THE BRITISH LIBRARY

Collection Care blog

Behind the scenes with our conservators and scientists

Introduction

Discover how we care for the British Library’s Collections by following our expert team of conservators and scientists. We take you behind the scenes into the Centre for Conservation and the Scientific Research Lab to share some of the projects we are working on. Read more

03 February 2017

Job opportunity: Conservator – Adam Matthew Digitisation Project

Full Time, Fixed Term Contract to 31 March 2018

The British Library leads and collaborates in growing the world’s knowledge base. We have signed a partnership with Adam Matthew Digital to make thousands of digitised historic documents and manuscripts available online to researchers, scholars and the general public. The Conservation department, which comprises some 50 people, is responsible for the care of one of the largest, richest and most diverse research collections in the world.

Cover is going to be reattached to text block

This is an opportunity for an experienced Conservator to work closely with the imaging team, Project Manager and Curators. For the majority of the time you will be based in the imaging studio carrying out the ordering of materials to ensure the workflow, condition checks and preparation treatments on a range of collection items that are being digitised as part of this project. Some conservation treatments will be carried out in the conservation studio. You’ll operate with minimal supervision and have the skills and knowledge to plan, manage and track your work to ensure that deadlines are met. You must be able to communicate effectively with people at all levels, and be able to keep clear, consistent and accurate records of all activities undertaken.

You need to have either a degree in conservation or equivalent knowledge and skills sets, and practical hands-on experience in conservation of library materials for digitisation and/or large-scale conservation projects. A broad knowledge of available conservation treatments within the field of book/paper conservation together with the ability to diagnose conservation problems and to develop and evaluate options for solutions. You should also have a high level of manual dexterity and the ability to treat fragile and delicate materials, together with knowledge of materials chemistry and the properties, behaviours and interaction of a wide range of organic and inorganic materials. A good knowledge of preventive conservation issues is also required with the ability to deliver training on the handling of library material to support and implement best practices within the British Library/Adam Matthew Digital partnership project and collaboration with the colleagues in the main British Library Conservation Studio (BLCC).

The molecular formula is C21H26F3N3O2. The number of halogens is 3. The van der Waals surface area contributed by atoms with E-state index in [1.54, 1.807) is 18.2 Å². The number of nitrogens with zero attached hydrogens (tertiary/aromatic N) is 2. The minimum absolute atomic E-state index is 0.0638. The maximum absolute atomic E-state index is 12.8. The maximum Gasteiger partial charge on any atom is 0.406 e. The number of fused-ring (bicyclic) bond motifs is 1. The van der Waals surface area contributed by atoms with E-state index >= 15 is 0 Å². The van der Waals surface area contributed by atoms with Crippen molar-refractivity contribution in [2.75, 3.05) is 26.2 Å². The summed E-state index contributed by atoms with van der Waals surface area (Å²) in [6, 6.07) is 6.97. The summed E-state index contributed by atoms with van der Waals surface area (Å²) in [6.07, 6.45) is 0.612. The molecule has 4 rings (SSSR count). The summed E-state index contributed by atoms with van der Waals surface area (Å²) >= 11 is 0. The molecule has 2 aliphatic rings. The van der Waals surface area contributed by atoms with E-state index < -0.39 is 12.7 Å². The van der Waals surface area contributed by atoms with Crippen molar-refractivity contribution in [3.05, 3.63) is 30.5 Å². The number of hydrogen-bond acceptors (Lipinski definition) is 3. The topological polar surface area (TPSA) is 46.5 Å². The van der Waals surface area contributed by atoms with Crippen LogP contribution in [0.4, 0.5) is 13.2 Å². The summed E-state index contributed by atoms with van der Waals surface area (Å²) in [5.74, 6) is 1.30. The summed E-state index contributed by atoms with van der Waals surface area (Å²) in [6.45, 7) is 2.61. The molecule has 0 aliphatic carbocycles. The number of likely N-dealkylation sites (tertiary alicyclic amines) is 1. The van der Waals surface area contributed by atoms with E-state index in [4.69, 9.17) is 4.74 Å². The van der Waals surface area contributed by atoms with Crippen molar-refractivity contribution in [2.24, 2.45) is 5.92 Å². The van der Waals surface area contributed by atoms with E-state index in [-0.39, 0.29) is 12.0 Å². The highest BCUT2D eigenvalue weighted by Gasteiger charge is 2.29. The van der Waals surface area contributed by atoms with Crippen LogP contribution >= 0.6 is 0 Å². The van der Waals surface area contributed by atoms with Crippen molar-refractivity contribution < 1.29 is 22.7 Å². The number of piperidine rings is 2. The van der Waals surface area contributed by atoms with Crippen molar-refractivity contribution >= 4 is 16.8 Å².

Job reference number 01095
For the full job profile and to apply please visit British Library website, https://britishlibrary.recruitment.northgatearinso.com/birl/

Closing Date: 26 February 2017
Interviews will take place in mid-March 2017

31 January 2017

PhD placement opportunity: Textiles in the British Library

Textiles are a numerous but perhaps unexpected part of the collections at the British Library. These intriguing and delicate items require careful storage, handling and conservation to preserve them for the future. Since the British Library’s first Textile Conservator was appointed in January 2015, hundreds of textiles have been discovered within the Library’s collections. These range from fabric covers for Torah scrolls and silk escape maps of Berlin, to a Japanese children’s book resembling a baby in a sleeping bag and Captain Cook’s book containing samples of bark cloth from the South Pacific Islands.

Textiles

This first textile-focused PhD placement presents an opportunity to gain insight into a relatively new area of the Library’s work and contribute to raising the profile of a currently less well-known part of the collections. Working alongside the Textile Conservator, Liz Rose, the placement student will be responsible for completing an internal database of textiles in the
British Library collections. This will involve working with curators across collections to view textile items, photograph them and input their details into the database using the Library’s shelfmark conventions. In addition, there will be opportunities for the student to write blog posts about newly-identified textile items for the Library’s blogs and other public platforms.